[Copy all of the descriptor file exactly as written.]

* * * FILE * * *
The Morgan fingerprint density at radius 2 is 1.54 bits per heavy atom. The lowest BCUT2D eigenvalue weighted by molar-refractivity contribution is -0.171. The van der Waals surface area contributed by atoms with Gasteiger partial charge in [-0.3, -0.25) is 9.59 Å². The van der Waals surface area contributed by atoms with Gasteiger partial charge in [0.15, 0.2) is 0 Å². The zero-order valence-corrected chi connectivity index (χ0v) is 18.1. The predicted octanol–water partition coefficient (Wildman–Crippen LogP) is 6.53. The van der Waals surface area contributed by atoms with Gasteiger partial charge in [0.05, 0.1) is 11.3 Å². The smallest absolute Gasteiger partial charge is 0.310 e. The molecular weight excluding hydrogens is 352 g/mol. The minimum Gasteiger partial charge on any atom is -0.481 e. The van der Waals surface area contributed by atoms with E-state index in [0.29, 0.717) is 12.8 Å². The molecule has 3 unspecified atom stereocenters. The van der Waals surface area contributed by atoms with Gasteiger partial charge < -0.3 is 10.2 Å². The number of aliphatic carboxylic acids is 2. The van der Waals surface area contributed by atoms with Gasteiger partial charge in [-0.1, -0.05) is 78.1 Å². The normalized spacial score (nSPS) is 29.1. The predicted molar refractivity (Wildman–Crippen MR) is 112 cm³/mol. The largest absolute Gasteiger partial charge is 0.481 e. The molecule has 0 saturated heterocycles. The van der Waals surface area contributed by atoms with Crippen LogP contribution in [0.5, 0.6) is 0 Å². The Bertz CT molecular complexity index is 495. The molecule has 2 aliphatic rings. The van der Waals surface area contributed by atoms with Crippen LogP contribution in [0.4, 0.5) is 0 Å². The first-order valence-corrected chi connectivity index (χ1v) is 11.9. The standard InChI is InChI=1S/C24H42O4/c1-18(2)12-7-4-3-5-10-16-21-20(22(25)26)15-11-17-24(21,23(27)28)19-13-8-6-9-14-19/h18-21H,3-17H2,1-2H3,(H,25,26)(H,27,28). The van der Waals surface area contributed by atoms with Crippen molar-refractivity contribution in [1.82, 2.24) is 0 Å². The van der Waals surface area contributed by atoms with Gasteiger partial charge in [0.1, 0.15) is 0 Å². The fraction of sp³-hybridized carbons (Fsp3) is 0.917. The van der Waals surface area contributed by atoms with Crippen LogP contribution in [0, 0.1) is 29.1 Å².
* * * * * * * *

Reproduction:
The Morgan fingerprint density at radius 2 is 1.54 bits per heavy atom. The lowest BCUT2D eigenvalue weighted by molar-refractivity contribution is -0.171. The van der Waals surface area contributed by atoms with Gasteiger partial charge in [-0.3, -0.25) is 9.59 Å². The van der Waals surface area contributed by atoms with Gasteiger partial charge in [0.15, 0.2) is 0 Å². The zero-order valence-corrected chi connectivity index (χ0v) is 18.1. The predicted octanol–water partition coefficient (Wildman–Crippen LogP) is 6.53. The van der Waals surface area contributed by atoms with Gasteiger partial charge in [0.05, 0.1) is 11.3 Å². The smallest absolute Gasteiger partial charge is 0.310 e. The molecular weight excluding hydrogens is 352 g/mol. The minimum Gasteiger partial charge on any atom is -0.481 e. The van der Waals surface area contributed by atoms with E-state index in [0.29, 0.717) is 12.8 Å². The molecule has 3 unspecified atom stereocenters. The van der Waals surface area contributed by atoms with Gasteiger partial charge < -0.3 is 10.2 Å². The number of aliphatic carboxylic acids is 2. The van der Waals surface area contributed by atoms with Gasteiger partial charge in [-0.1, -0.05) is 78.1 Å². The normalized spacial score (nSPS) is 29.1. The predicted molar refractivity (Wildman–Crippen MR) is 112 cm³/mol. The largest absolute Gasteiger partial charge is 0.481 e. The molecule has 0 saturated heterocycles. The van der Waals surface area contributed by atoms with Crippen LogP contribution in [0.5, 0.6) is 0 Å². The Bertz CT molecular complexity index is 495. The molecule has 2 aliphatic rings. The van der Waals surface area contributed by atoms with Crippen LogP contribution in [0.4, 0.5) is 0 Å². The first-order valence-corrected chi connectivity index (χ1v) is 11.9. The standard InChI is InChI=1S/C24H42O4/c1-18(2)12-7-4-3-5-10-16-21-20(22(25)26)15-11-17-24(21,23(27)28)19-13-8-6-9-14-19/h18-21H,3-17H2,1-2H3,(H,25,26)(H,27,28). The van der Waals surface area contributed by atoms with Crippen molar-refractivity contribution in [1.82, 2.24) is 0 Å². The van der Waals surface area contributed by atoms with Gasteiger partial charge in [0.1, 0.15) is 0 Å². The fraction of sp³-hybridized carbons (Fsp3) is 0.917. The van der Waals surface area contributed by atoms with Crippen LogP contribution in [0, 0.1) is 29.1 Å².